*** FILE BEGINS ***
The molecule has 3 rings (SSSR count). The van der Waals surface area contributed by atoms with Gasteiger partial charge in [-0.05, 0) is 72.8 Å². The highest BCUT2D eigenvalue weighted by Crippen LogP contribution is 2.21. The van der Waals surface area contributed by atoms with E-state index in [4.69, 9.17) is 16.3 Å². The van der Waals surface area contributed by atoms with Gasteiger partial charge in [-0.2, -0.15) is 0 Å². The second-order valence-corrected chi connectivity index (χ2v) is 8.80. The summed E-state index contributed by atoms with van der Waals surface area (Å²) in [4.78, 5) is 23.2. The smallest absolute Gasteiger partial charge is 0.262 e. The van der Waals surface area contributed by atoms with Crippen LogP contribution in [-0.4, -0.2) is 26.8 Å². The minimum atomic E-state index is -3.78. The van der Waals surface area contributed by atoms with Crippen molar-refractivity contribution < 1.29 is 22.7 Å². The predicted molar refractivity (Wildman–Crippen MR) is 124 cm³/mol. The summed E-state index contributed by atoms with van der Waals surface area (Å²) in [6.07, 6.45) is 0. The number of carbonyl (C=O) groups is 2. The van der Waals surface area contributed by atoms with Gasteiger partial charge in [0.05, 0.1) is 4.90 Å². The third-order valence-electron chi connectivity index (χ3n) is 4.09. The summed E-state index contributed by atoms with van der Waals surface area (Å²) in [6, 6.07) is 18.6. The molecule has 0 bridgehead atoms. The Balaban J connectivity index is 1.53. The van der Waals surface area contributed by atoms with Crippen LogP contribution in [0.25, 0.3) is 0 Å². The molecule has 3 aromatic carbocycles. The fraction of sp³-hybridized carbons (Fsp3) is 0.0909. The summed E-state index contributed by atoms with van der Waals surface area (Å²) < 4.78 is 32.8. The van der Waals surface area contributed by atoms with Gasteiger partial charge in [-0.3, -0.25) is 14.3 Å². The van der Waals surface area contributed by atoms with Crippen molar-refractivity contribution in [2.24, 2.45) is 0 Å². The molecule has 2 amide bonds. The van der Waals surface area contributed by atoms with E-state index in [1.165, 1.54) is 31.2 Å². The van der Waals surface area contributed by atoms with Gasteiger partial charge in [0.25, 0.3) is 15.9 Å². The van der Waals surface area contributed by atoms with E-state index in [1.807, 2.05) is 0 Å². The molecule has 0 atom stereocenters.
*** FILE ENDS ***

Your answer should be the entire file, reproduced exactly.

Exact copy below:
The molecule has 3 rings (SSSR count). The van der Waals surface area contributed by atoms with Gasteiger partial charge in [-0.05, 0) is 72.8 Å². The highest BCUT2D eigenvalue weighted by Crippen LogP contribution is 2.21. The van der Waals surface area contributed by atoms with E-state index in [4.69, 9.17) is 16.3 Å². The van der Waals surface area contributed by atoms with Gasteiger partial charge in [-0.2, -0.15) is 0 Å². The second-order valence-corrected chi connectivity index (χ2v) is 8.80. The summed E-state index contributed by atoms with van der Waals surface area (Å²) in [4.78, 5) is 23.2. The smallest absolute Gasteiger partial charge is 0.262 e. The van der Waals surface area contributed by atoms with Crippen LogP contribution in [-0.4, -0.2) is 26.8 Å². The minimum atomic E-state index is -3.78. The van der Waals surface area contributed by atoms with Crippen molar-refractivity contribution < 1.29 is 22.7 Å². The predicted molar refractivity (Wildman–Crippen MR) is 124 cm³/mol. The summed E-state index contributed by atoms with van der Waals surface area (Å²) in [6.07, 6.45) is 0. The number of carbonyl (C=O) groups is 2. The van der Waals surface area contributed by atoms with Gasteiger partial charge in [0.05, 0.1) is 4.90 Å². The third-order valence-electron chi connectivity index (χ3n) is 4.09. The summed E-state index contributed by atoms with van der Waals surface area (Å²) in [6, 6.07) is 18.6. The molecule has 0 bridgehead atoms. The Balaban J connectivity index is 1.53. The van der Waals surface area contributed by atoms with Crippen LogP contribution in [0.25, 0.3) is 0 Å². The molecule has 3 aromatic carbocycles. The fraction of sp³-hybridized carbons (Fsp3) is 0.0909. The summed E-state index contributed by atoms with van der Waals surface area (Å²) < 4.78 is 32.8. The van der Waals surface area contributed by atoms with Gasteiger partial charge in [-0.3, -0.25) is 14.3 Å². The van der Waals surface area contributed by atoms with Crippen molar-refractivity contribution in [2.24, 2.45) is 0 Å². The molecule has 2 amide bonds. The van der Waals surface area contributed by atoms with E-state index in [1.165, 1.54) is 31.2 Å². The van der Waals surface area contributed by atoms with Gasteiger partial charge in [0.25, 0.3) is 15.9 Å². The van der Waals surface area contributed by atoms with E-state index in [1.807, 2.05) is 0 Å². The molecule has 0 atom stereocenters.